?Dual-Status Return? across the top of the return. Attach a statement
to your return to show the income for the part of the year you are a
resident. You can use Form 1040 as the statement, but be sure to mark
?Dual-Status Statement? across the top.
Former long-term residents are required to file Form 8854 for the last
year of U.S. residency. To determine if you are a former long-term
resident, see Expatriation Tax in chapter 4.
Any statement must have your name, address, and taxpayer
identification number on it. You do not need to sign a separate
statement or schedule accompanying your return, since your signature
on the return also applies to the supporting statements and schedules.
When and Where To File
If you are a nonresident alien on the last day of your tax year ... "
"If you did not receive wages subject to withholding and you report
your income on a calendar year basis, you must file no later than June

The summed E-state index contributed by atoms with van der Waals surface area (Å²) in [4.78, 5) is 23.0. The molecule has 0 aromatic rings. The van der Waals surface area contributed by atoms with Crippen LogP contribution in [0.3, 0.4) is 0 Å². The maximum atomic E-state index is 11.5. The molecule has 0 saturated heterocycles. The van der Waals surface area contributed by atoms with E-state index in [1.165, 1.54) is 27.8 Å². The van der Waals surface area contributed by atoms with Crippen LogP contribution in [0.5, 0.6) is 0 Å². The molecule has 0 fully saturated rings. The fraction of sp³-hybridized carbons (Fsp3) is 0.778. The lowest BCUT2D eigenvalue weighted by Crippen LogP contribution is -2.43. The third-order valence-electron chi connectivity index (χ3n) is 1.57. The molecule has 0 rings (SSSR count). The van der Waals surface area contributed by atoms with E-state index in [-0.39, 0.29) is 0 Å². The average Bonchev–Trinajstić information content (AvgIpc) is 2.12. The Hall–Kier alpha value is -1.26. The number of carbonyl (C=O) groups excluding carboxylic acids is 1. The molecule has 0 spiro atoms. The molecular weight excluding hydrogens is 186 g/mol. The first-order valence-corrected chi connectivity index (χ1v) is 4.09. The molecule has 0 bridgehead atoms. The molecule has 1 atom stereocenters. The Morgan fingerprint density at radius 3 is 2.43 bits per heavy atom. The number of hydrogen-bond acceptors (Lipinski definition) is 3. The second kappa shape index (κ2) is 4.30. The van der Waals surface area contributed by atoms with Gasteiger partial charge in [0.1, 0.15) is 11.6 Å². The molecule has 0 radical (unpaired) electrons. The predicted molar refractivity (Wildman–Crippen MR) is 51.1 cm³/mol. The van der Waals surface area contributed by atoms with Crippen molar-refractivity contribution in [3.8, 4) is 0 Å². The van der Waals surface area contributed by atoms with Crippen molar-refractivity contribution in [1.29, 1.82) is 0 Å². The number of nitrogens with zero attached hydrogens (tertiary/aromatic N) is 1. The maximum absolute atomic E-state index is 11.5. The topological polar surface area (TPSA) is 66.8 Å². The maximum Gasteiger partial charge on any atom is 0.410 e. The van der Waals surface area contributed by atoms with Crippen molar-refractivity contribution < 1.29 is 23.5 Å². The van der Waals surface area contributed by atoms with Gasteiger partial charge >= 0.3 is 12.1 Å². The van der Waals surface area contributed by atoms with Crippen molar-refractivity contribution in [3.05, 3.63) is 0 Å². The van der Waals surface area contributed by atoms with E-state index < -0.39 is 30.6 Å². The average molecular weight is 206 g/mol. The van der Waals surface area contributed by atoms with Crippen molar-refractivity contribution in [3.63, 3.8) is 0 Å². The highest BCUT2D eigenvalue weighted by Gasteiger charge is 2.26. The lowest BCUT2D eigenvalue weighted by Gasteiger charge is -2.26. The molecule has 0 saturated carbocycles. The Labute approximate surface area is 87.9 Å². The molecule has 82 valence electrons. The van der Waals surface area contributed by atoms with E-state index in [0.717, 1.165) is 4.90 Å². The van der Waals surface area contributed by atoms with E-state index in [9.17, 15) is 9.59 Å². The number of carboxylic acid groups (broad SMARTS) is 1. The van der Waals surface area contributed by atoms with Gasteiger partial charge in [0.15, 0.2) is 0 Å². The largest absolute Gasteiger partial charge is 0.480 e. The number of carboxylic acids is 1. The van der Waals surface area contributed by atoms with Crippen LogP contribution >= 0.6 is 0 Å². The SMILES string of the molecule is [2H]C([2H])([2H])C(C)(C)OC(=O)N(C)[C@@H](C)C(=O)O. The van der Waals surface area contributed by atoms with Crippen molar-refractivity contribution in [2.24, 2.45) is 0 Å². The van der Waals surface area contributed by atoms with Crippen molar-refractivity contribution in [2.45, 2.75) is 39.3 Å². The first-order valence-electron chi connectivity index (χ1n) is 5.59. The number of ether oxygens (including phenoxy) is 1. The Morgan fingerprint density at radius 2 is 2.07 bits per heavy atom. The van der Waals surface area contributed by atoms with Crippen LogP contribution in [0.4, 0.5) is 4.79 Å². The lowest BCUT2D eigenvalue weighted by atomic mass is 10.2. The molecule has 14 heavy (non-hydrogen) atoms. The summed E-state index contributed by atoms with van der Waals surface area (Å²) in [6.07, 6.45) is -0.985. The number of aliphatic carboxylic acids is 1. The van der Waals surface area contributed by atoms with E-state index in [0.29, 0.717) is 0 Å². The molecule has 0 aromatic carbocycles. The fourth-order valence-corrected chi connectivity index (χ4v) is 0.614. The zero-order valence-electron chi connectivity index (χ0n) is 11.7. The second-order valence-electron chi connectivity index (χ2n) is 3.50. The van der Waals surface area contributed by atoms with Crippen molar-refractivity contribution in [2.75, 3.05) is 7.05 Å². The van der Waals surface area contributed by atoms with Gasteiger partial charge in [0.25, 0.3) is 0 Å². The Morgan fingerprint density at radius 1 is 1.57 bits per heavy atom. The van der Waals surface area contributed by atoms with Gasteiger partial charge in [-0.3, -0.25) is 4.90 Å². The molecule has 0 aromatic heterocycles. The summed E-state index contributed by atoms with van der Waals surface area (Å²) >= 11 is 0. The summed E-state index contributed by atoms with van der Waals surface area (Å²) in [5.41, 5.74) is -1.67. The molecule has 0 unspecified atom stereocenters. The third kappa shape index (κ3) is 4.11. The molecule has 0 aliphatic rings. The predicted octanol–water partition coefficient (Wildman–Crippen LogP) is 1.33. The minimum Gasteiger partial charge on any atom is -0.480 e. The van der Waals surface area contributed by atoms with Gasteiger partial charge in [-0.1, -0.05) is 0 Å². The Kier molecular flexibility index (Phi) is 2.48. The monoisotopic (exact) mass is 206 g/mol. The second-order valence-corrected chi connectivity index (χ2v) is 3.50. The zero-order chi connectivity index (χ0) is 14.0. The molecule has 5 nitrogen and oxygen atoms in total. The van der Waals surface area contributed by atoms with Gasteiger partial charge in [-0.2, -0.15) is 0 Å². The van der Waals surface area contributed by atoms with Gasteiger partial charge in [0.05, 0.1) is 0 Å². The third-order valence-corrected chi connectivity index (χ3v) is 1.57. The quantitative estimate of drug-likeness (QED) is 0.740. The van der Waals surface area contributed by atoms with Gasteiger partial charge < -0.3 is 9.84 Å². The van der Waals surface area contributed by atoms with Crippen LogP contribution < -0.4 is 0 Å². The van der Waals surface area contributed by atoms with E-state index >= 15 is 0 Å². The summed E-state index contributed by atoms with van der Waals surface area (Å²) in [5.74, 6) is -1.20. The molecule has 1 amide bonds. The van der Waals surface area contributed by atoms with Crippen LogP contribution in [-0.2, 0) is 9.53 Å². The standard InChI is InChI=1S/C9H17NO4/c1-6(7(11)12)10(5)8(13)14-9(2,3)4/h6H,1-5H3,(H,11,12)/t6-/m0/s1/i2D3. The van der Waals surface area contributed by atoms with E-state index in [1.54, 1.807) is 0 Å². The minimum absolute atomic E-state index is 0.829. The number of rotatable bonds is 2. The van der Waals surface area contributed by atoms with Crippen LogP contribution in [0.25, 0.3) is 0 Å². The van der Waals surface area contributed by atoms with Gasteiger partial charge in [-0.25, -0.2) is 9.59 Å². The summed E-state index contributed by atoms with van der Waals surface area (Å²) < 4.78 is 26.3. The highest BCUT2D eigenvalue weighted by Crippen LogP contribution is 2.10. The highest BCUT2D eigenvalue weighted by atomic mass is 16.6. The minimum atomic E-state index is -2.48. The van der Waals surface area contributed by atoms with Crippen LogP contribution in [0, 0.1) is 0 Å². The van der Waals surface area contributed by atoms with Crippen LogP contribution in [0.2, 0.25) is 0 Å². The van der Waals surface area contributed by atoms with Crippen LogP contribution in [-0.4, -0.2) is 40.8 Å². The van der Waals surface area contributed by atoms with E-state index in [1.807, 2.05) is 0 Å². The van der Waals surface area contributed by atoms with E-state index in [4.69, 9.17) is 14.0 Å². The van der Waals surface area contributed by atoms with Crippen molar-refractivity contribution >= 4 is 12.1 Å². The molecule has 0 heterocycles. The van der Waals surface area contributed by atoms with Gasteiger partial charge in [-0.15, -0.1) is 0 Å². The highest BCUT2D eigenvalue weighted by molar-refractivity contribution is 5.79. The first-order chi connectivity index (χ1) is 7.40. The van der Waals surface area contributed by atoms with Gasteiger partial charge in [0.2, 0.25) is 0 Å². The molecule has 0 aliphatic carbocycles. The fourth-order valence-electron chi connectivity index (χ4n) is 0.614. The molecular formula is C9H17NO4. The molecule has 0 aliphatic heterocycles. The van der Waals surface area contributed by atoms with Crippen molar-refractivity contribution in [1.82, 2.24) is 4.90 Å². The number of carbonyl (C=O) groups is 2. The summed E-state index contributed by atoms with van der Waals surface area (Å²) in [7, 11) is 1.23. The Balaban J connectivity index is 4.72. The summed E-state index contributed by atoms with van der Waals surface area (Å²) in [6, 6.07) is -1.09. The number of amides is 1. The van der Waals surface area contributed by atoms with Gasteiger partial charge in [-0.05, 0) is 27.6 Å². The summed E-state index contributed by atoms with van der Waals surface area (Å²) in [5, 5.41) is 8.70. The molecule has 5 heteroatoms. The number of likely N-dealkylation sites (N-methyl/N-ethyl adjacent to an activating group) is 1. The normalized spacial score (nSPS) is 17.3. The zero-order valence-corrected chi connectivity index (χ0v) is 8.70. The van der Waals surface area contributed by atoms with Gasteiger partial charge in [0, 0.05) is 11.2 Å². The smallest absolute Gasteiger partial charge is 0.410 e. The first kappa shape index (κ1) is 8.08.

15 of the year following the close of your tax year. If you report
your income on other than a calendar year basis, file your return no
later than the 15th day of the 6th month following the close of your
tax year. In any case, file your return with the Internal Revenue
Service Center, Philadelphia, PA 19255."

FORM 1040NR (2005)

FORM 1040NR-EZ (2005)

FORM 8854 (Rev. April 2006)

>>> June and beyond

For June and beyond, you will not have to send in any more 1040s for
yourself if all of your work is performed in India. As a nonresident
alien, whether or not to file a 1040NR is dependent on where the
services are performed (and not the origin of the funds).

US TAX FOR ALIENS: Publication 519: US Tax Guide for Aliens:
Chapter 2, page 11:
"A nonresident alien usually is subject to U.S. income tax only on
U.S. source income."
Table 2?1, page 11: 
Summary of Source Rules for Income of Nonresident:
 A. Factor Determining Source:
  1. Salaries, wages, other compensation: Where services performed
  2. Business income: Personal services:  Where services performed
Chapter 2, page 12: